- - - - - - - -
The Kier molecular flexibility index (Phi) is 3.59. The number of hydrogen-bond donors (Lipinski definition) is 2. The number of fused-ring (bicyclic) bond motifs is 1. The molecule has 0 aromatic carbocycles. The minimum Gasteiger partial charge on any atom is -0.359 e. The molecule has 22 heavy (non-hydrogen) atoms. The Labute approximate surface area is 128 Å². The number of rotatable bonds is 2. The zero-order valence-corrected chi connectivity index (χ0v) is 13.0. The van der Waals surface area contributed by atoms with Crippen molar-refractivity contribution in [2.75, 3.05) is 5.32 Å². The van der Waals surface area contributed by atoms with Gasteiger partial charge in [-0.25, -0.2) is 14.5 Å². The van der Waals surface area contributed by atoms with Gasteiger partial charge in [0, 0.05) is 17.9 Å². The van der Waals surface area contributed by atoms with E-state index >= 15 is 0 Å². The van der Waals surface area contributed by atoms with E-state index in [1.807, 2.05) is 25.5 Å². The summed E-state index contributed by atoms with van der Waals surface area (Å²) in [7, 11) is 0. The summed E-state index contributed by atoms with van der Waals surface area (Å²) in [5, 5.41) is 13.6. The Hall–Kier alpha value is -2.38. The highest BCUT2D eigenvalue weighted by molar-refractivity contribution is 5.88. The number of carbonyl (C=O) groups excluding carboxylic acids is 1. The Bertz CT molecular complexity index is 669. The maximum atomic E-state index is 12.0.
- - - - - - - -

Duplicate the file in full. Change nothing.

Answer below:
The Kier molecular flexibility index (Phi) is 3.59. The number of hydrogen-bond donors (Lipinski definition) is 2. The number of fused-ring (bicyclic) bond motifs is 1. The molecule has 0 aromatic carbocycles. The minimum Gasteiger partial charge on any atom is -0.359 e. The molecule has 22 heavy (non-hydrogen) atoms. The Labute approximate surface area is 128 Å². The number of rotatable bonds is 2. The zero-order valence-corrected chi connectivity index (χ0v) is 13.0. The van der Waals surface area contributed by atoms with Crippen molar-refractivity contribution in [2.75, 3.05) is 5.32 Å². The van der Waals surface area contributed by atoms with Gasteiger partial charge in [-0.25, -0.2) is 14.5 Å². The van der Waals surface area contributed by atoms with Gasteiger partial charge in [0, 0.05) is 17.9 Å². The van der Waals surface area contributed by atoms with E-state index >= 15 is 0 Å². The van der Waals surface area contributed by atoms with E-state index in [1.807, 2.05) is 25.5 Å². The summed E-state index contributed by atoms with van der Waals surface area (Å²) in [7, 11) is 0. The summed E-state index contributed by atoms with van der Waals surface area (Å²) in [5, 5.41) is 13.6. The Hall–Kier alpha value is -2.38. The highest BCUT2D eigenvalue weighted by molar-refractivity contribution is 5.88. The number of carbonyl (C=O) groups excluding carboxylic acids is 1. The Bertz CT molecular complexity index is 669. The maximum atomic E-state index is 12.0.